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Infrastructure- Key to Economic Success


Written by Luca

While updates on the terrible state of the American economy roll in daily, President-Elect Obama is forging a plan to pull the United States economy out of danger.  The current economic downturn has successfully touched the lives of everyday Americans, as they struggle to keep their jobs, and get to the end of the month with their meager pay checks.  The incoming president will have to deal with the economy from the first day in office, as improving the state of the economy will be his top priority.  To jumpstart the flailing economy, Obama proposes widespread investments in infrastructure projects across the United States.

The United States has not invested heavily in infrastructure since the 1950s, when President Eisenhower ordered the creation of the Interstate Highway System.  Building thousands of miles of roadway encouraged economic activity in the United States.  More importantly, however, was how the infrastructure improvements in the 1950s set the foundations for future economic growth.  Transportation standards were greatly enhanced as the newly created roadway allowed greater capacity of transported goods.  The infrastructure set in place by President Eisenhower in the 1950s allowed massive expansion in the 1960s, as Americans became full-fledged consumers, which led to tremendous economic growth.  Without the improvements in infrastructure in the 1950s, the United States would not have experienced consistent solid growth in the latter half of the 20th century.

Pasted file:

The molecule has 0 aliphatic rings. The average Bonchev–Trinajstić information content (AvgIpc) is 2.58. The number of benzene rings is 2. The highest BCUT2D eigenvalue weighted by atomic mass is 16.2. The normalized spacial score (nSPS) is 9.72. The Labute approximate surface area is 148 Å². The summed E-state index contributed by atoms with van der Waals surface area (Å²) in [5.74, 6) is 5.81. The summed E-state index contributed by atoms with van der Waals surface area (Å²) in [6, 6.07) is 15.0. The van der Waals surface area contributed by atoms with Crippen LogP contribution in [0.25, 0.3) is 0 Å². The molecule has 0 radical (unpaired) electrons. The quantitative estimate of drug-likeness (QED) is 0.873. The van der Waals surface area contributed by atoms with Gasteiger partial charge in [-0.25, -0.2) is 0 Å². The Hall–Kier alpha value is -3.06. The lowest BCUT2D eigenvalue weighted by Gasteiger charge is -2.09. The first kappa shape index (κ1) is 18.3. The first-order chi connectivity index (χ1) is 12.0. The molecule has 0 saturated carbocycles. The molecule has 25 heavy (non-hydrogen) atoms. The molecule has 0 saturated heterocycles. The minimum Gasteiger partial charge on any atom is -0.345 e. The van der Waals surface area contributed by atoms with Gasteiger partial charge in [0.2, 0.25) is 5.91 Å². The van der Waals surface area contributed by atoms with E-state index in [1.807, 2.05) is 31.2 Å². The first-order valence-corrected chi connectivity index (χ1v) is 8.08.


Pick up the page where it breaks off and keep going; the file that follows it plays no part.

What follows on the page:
Today, America’s infrastructure is feeling the strain of decades of heavy use.  Maintenance costs for ageing roads and bridges have risen significantly, as more thorough repairs are required to keep the current roadways functioning at full capacity.  President-Elect Obama plans to simultaneously tackle two problems, economic turbulence and decadent infrastructure, by increasing public spending for investments in infrastructure.  In the 21st Century, building new roads is not sufficient to improve the economy.  The government will need to update the country’s electric grid, and more importantly, widespread access to high speed internet.  In a world which relies heavily on the internet for business, improving high speed internet access is a priority, because it assures business opportunities to small towns in rural America.   The increased spending in infrastructure will also help the economy by creating hundreds of thousands of new jobs.  New jobs are essential for an economy which is struggling to stay afloat.  The creation of new jobs leads to an increase in consumer spending, which is imperative for the survival of countless businesses.